“Be kind, for everyone you meet is fighting a hard battle” - Often attributed to Plato but likely from Ian McLaren (pseudonym of Reverend John Watson)

Sunday, September 30, 2007

Bottled water

So... I'm walking into my local Von's grocery store. Outside on the sidewalk, on my left is a 6' wide by 8' long by 5' high display of 24-count packages of bottled water. On my right, I see a similarly sized display of another brand of bottled water. When I check out, I notice a "sale" display of Propel Fitness Water. It's being sold for two 8-count packages with 20 fluid ounces of fitness water for $10. I burst out laughing, much to the dismay of the clerk and some other customers. That's $4/gallon for water with a little vitamins thrown in. It's on sale from $5.60 per gallon. And in one way, it is a bargain. Evian is close to $7 per gallon.

Well. I really like water. It's far and away my favorite drink. I drink a lot of it. And I drink it right out of the tap, from the same source (city water) from which a lot of these purveyors of boutique water acquire the elixir. Now and again there's a source of tap water with a small odd taste, but that's quite rare. Our refrigerator at the house and the one at my company have filters. What would possess someone to pay a third more for water than they pay for gasoline? (To be fair, it looks like Evian really is imported from France. That makes it even more decisively stupid in my opinion.)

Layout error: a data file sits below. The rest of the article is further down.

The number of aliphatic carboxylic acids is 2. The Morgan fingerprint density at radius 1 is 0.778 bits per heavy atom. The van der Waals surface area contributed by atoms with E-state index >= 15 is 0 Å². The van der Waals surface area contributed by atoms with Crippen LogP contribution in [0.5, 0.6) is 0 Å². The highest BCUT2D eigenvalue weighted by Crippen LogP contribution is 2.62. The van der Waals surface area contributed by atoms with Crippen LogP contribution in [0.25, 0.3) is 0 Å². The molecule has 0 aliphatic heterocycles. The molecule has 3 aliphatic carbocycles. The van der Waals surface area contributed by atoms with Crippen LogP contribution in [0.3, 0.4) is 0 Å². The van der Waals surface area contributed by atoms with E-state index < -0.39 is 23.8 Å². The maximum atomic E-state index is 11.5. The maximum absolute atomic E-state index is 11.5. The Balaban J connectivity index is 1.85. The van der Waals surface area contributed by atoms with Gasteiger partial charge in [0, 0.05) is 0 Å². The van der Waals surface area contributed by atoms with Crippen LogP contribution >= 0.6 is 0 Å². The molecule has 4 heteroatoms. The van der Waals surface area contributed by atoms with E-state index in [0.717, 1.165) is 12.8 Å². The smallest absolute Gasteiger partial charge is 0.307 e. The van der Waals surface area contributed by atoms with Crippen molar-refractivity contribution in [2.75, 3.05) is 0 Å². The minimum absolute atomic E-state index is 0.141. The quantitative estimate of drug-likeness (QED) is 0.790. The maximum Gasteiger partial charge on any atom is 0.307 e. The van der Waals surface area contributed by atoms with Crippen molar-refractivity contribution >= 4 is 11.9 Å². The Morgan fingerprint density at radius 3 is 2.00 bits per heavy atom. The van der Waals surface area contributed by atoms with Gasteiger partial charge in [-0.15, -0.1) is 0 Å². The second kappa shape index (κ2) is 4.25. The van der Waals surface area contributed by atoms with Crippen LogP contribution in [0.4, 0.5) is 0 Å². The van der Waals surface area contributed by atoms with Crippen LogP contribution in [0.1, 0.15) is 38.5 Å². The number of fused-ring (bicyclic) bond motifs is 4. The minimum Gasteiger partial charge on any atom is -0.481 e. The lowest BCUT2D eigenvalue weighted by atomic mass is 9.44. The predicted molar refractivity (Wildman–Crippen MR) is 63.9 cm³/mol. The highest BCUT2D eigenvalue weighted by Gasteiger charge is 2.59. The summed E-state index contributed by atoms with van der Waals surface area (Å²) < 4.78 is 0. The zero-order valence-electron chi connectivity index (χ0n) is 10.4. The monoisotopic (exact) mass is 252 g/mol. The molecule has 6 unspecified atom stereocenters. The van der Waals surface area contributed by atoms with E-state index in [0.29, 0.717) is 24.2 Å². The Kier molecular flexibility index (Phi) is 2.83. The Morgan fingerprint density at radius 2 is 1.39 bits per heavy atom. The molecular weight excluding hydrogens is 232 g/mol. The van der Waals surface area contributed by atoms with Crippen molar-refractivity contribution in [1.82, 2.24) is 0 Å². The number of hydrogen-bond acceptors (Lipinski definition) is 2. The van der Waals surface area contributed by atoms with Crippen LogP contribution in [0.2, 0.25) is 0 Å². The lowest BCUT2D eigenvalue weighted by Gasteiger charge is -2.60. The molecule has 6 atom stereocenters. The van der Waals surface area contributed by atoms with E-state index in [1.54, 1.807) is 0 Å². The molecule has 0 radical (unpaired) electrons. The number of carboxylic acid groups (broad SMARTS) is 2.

I often say that if you were to go back in time and tell someone from, oh, say, 1950 that in 57 years water would be put in small bottles and sold at stores for twice the price of gasoline they'd lock you up. The inefficiency and silliness of this water craze is hard to put into words. To draw water from a city supply, filter it, put it in plastic bottles, ship it to stores and sell it is an incredible waste. Then it's drunk and the bottle discarded or recycled using more energy. Well, I'm not going to say it should be outlawed, but my Lord, how can we have hope when such insanity prevails?

Anywhere in the United States, one can turn on the tap and receive tested, safe water for less than 1 penny per gallon. In some cases, way less. So Evian at the equivalent of $7/gallon or Propel at $4/gallon is simply ludicrous. The energy used in plastic, the transportation, etc. only makes it that much worse. When will it end?


JPW said...

King of the Road you kill me! I agree.. I guess the only real reason to buy bottled water is for the taste and maybe the convience of the portablility. But not for the health reasons. -JPW

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